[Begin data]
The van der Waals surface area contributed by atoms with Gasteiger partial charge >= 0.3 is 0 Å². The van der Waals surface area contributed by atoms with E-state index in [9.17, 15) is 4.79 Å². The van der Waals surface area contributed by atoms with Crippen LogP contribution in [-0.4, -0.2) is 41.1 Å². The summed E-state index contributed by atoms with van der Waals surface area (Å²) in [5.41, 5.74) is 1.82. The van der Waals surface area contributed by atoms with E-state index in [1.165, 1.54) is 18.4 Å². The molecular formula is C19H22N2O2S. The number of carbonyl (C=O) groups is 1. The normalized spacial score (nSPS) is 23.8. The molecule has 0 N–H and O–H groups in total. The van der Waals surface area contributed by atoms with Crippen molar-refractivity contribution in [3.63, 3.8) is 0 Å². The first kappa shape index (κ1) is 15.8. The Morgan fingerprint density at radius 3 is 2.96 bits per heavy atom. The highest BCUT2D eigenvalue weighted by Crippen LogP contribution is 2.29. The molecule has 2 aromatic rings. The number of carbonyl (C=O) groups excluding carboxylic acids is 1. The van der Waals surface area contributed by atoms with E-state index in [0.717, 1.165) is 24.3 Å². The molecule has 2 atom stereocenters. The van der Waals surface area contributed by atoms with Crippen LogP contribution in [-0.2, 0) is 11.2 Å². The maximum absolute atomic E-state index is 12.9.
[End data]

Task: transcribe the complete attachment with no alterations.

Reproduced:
The van der Waals surface area contributed by atoms with Gasteiger partial charge >= 0.3 is 0 Å². The van der Waals surface area contributed by atoms with E-state index in [9.17, 15) is 4.79 Å². The van der Waals surface area contributed by atoms with Crippen LogP contribution in [-0.4, -0.2) is 41.1 Å². The summed E-state index contributed by atoms with van der Waals surface area (Å²) in [5.41, 5.74) is 1.82. The van der Waals surface area contributed by atoms with E-state index in [1.165, 1.54) is 18.4 Å². The molecular formula is C19H22N2O2S. The number of carbonyl (C=O) groups is 1. The normalized spacial score (nSPS) is 23.8. The molecule has 0 N–H and O–H groups in total. The van der Waals surface area contributed by atoms with Crippen molar-refractivity contribution in [3.63, 3.8) is 0 Å². The first kappa shape index (κ1) is 15.8. The Morgan fingerprint density at radius 3 is 2.96 bits per heavy atom. The highest BCUT2D eigenvalue weighted by Crippen LogP contribution is 2.29. The molecule has 2 aromatic rings. The number of carbonyl (C=O) groups excluding carboxylic acids is 1. The van der Waals surface area contributed by atoms with E-state index in [0.717, 1.165) is 24.3 Å². The molecule has 2 atom stereocenters. The van der Waals surface area contributed by atoms with Crippen LogP contribution in [-0.2, 0) is 11.2 Å². The maximum absolute atomic E-state index is 12.9.